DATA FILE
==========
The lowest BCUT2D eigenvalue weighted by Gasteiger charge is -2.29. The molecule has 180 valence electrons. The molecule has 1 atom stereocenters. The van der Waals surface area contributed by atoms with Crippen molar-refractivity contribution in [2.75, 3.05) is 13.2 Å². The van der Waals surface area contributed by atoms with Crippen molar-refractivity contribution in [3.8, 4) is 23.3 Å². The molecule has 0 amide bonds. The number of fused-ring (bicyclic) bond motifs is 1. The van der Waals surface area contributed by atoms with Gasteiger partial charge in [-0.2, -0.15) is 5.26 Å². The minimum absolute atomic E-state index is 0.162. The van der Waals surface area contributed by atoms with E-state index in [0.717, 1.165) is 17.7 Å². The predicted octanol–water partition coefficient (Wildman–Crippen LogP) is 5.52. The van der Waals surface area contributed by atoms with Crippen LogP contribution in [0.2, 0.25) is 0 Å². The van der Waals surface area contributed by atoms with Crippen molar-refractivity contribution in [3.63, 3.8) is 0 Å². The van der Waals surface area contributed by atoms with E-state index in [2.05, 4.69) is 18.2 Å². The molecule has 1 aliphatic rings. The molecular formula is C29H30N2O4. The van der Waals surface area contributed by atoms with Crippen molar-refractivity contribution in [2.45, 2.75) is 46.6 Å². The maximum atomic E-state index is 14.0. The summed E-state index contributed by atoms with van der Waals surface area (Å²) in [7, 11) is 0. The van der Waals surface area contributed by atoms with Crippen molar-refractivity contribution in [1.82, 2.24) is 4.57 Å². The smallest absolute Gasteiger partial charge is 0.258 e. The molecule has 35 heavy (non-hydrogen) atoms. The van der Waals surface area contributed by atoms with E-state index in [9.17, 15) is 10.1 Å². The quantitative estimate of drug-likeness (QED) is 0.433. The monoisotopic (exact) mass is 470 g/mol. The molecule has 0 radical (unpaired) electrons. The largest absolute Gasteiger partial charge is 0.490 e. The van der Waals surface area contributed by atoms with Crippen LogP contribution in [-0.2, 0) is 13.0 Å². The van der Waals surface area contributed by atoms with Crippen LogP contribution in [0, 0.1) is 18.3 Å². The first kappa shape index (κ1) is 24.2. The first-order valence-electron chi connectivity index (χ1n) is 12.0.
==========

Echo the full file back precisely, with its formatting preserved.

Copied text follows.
The lowest BCUT2D eigenvalue weighted by Gasteiger charge is -2.29. The molecule has 180 valence electrons. The molecule has 1 atom stereocenters. The van der Waals surface area contributed by atoms with Crippen molar-refractivity contribution in [2.75, 3.05) is 13.2 Å². The van der Waals surface area contributed by atoms with Crippen molar-refractivity contribution in [3.8, 4) is 23.3 Å². The molecule has 0 amide bonds. The number of fused-ring (bicyclic) bond motifs is 1. The van der Waals surface area contributed by atoms with Gasteiger partial charge in [-0.2, -0.15) is 5.26 Å². The minimum absolute atomic E-state index is 0.162. The van der Waals surface area contributed by atoms with E-state index in [0.717, 1.165) is 17.7 Å². The predicted octanol–water partition coefficient (Wildman–Crippen LogP) is 5.52. The van der Waals surface area contributed by atoms with Crippen LogP contribution in [0.2, 0.25) is 0 Å². The van der Waals surface area contributed by atoms with Crippen molar-refractivity contribution in [3.63, 3.8) is 0 Å². The van der Waals surface area contributed by atoms with E-state index in [2.05, 4.69) is 18.2 Å². The molecule has 1 aliphatic rings. The molecular formula is C29H30N2O4. The van der Waals surface area contributed by atoms with Crippen molar-refractivity contribution in [2.45, 2.75) is 46.6 Å². The maximum atomic E-state index is 14.0. The summed E-state index contributed by atoms with van der Waals surface area (Å²) in [7, 11) is 0. The van der Waals surface area contributed by atoms with Crippen molar-refractivity contribution in [1.82, 2.24) is 4.57 Å². The smallest absolute Gasteiger partial charge is 0.258 e. The molecule has 35 heavy (non-hydrogen) atoms. The van der Waals surface area contributed by atoms with E-state index in [9.17, 15) is 10.1 Å². The quantitative estimate of drug-likeness (QED) is 0.433. The monoisotopic (exact) mass is 470 g/mol. The molecule has 0 radical (unpaired) electrons. The largest absolute Gasteiger partial charge is 0.490 e. The van der Waals surface area contributed by atoms with Crippen LogP contribution in [-0.2, 0) is 13.0 Å². The van der Waals surface area contributed by atoms with Crippen LogP contribution in [0, 0.1) is 18.3 Å². The first kappa shape index (κ1) is 24.2. The first-order valence-electron chi connectivity index (χ1n) is 12.0.